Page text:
The Disadvantages of a Bicameral Legislature

The second chamber of a bicameral legislature may be used as a dumping ground for political rejects at polls, if its membership is by nomination or appointment. A bicameral legislature encourages the duplication of functions, since both chambers perform essentially the same functions; hence bicameral legislatures could be a waste of a lot of public funds, as the government will try to maintain the two legislative chambers and the paraphernalia that go with them. A bicameral legislature is not good for passing bills in times of emergency because of the delays that result from having to gather consensus through the two chambers. Many legislators would seek to go through bills before they are passed, and bicameral legislatures could lead to unnecessary rivalries, in terms of which of the two houses is superior to the other. In these types of legislature, most of the members in the second chamber are advanced in age and are mostly inactive. The appointment rather than election of members into the upper house, as it is done in Britain, is undemocratic.

In spite of all its advantages and disadvantages, can our economy sustain the presidential system of government that we are running now? Countries with unicameral legislatures include Armenia, Bulgaria, Denmark, Hungary, Monaco, Ukraine, Serbia, Turkey, and Sweden. Unicameral systems became more popular during the 20th century and some countries, including Greece, New Zealand, and Peru, switched from a bicameral to a unicameral legislative system. Also, Ghana, a neighbouring country, has a unicameral legislature. That does not make the countries less democratic than we are.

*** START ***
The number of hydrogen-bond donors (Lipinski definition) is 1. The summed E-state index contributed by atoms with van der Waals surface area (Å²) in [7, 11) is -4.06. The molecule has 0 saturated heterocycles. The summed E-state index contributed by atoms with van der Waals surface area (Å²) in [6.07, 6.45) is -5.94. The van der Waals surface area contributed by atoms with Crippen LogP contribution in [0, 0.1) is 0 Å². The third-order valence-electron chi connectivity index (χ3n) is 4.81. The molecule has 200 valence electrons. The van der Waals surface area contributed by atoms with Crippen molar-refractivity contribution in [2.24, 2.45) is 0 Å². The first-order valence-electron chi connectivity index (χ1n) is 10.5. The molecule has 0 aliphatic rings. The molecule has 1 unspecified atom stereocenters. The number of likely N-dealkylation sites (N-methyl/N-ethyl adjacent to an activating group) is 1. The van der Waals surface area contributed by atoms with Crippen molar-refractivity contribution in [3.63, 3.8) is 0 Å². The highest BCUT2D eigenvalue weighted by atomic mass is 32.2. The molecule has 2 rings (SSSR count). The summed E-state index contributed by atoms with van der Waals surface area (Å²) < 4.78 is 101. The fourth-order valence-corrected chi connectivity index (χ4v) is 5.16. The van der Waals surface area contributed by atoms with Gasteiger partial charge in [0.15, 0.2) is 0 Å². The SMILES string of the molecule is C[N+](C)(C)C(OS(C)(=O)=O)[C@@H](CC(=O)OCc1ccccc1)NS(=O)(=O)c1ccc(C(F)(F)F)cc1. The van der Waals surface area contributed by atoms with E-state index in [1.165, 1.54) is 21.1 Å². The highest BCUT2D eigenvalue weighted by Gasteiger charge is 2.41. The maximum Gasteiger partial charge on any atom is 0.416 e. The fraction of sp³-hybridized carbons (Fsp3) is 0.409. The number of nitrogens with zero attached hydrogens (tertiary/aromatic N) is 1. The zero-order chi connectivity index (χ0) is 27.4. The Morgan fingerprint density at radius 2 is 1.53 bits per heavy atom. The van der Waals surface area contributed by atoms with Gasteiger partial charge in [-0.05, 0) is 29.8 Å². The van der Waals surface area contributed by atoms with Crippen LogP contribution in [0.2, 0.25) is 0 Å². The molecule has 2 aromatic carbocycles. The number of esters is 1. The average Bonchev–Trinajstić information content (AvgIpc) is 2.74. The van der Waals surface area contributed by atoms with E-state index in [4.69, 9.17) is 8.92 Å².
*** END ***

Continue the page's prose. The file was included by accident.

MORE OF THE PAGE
This is not about discussing the demerits of democracy, which is a form of governance that has come to stay. What we are considering is the need to reduce the cost of governance. The presidential system of government that we are running is too expensive, and it will lead us to nowhere. The high costs of governance has made it next to impossible to have good roads, hospitals, schools, and other requisite infrastructural facilities in the country. Something has to be done in terms of reducing these costs.

Apart from bicameralism or unicameralism, there is also the need to address whether or not we can continue with the presidential system of government, which has given too much powers to the central government. This is not about the perpetual constitutional amendments that have given opportunities to the deputy Senate president and the deputy speaker of the House of Representatives and members of their committees to make gains since 1999. It is about whether this presidential system of government suits us or not. We adopted this system in haste, and it has proven faulty and fallacious. This is why it has not been working and it can not work, no matter how long we practice it. Certainly the presidential system is not the major cause of our problems but it has worsened our crises. There was no consultation with the people on the new adventure, and no mandate of the people. The house has fallen but we can pretend that it has not. Yet, we can still do something about it if we are determined to. For example since 1978, all countries in Latin America have either changed or replaced their constitutions. Why should our situation be different?